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A Different Lens

The LORD is my rock, my fortress, and my deliverer; my God, my strength in whom I will trust; my buckler, and the horn of my salvation, and my high tower.”

~King David


How do I get my eyes on God? That was the question I had when my heart was unsettled over life issues. That was the question I had when I was told to stop looking at people and injustices and situations that didn't make sense. Get my eyes on God? The God who made the sun. The sun? The same sun where more than a million earths can fit into and the same sun that I was told not to look at or I would go blind? The God who made a hundred billion stars and who made 100 billion galaxies in the universe? I am less than the size of a grain of sand in comparison to his greatness. The words, “Get your eyes on God” played over in my mind.

I started by knowing that my physical eyes were not made with the capability of such a thing. It was absolutely impossible. I read and prayed the words that David did, "Open the eyes of my heart Lord". It’s easy to look at beautiful and majestic things, like mountain tops and grand ocean views, and see the evidence of our great Creator. But what do you tell someone like Katie? Someone whose life was dysfunctional and devastatingly unfair as a child? How does she get her eyes on a good God? How is she able to see Him as loving and trustworthy when she never felt loved and protected by her parent?


She was in her mid twenties when we talked. I actually felt the heaviness as she unfolded memories, through tears. She explained how her past was filled with injustice, abuse and deep sorrow. She asked "How can another human, let alone a mother, do and say the things that she did?" Katie was raised by an alcoholic mother, she remembers being dirty and hungry, alone, and scared. She watched as her mother and boyfriends fought. She never knew her father, never felt protected, never felt loved...and always felt neglected.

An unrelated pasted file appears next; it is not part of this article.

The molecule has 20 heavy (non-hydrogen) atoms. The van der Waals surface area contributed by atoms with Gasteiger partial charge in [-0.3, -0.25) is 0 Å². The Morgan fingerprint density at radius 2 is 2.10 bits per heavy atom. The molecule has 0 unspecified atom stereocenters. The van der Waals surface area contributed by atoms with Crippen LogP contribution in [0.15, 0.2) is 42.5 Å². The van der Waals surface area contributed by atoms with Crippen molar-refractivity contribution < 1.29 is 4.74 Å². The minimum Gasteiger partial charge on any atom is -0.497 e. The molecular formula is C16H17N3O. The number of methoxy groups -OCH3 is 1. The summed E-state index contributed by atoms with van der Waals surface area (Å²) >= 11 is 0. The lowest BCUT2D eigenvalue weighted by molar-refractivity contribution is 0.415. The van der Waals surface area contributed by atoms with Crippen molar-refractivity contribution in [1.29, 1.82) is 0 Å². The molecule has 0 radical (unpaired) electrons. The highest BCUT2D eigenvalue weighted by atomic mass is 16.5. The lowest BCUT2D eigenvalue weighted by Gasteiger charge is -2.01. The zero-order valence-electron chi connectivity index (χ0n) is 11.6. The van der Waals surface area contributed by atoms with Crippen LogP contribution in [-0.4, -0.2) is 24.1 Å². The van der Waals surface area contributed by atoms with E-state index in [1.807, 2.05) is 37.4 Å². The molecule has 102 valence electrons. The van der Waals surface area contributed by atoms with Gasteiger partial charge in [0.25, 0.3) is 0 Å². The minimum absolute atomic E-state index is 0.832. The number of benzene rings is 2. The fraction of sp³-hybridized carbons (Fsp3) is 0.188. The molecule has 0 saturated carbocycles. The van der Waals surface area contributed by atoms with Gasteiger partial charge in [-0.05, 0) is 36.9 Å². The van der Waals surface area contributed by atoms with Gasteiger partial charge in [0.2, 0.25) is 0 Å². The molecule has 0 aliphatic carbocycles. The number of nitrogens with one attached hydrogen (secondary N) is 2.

I sighed deeply before I spoke.


I asked her if we could use a different lens? What happened to her was wrong, awful, unfair. She could easily focus on the injustice that was done to her, or... she could realize God saw her and He rescued her.

How do I know that?

Because Katie is now a loving mother to an adorable, healthy son. Because she is a beautiful woman with a sound mind and a strong work ethic. Because she was adopted by wonderful, faithful parents who took her to church and introduced her to a Heavenly Father that loved her more than an earthly father ever could. Because a just judge heard her story and placed her into foster care. Because a social worker fought for the rights of a helpless child. Because there were neighbors and teachers who saw injustice, spoke up and found help. Through these people she was rescued, adopted and redeemed, and through the work of God and His grace, He gave her the ability to even know how to be a good mother.


Katie got a glimmer in her eye and a sweet smile on her face as the truth dawned on her.

The truth is, we can’t measure the love of God by the behavior and sin of people. We live in a fallen world filled with so much injustice. If I choose to fix my eyes on that then I will surely remain bitter and angry. I choose to get my eyes on God. The God who saves...like He saved Katie. I am then free to worship Him, free to be thankful, free to see Him and His hand of deliverance, grace, and love.


If I look at Him and His work of redemption I will experientially see that He is who He says He is. And then I will see that He is good.


Colette

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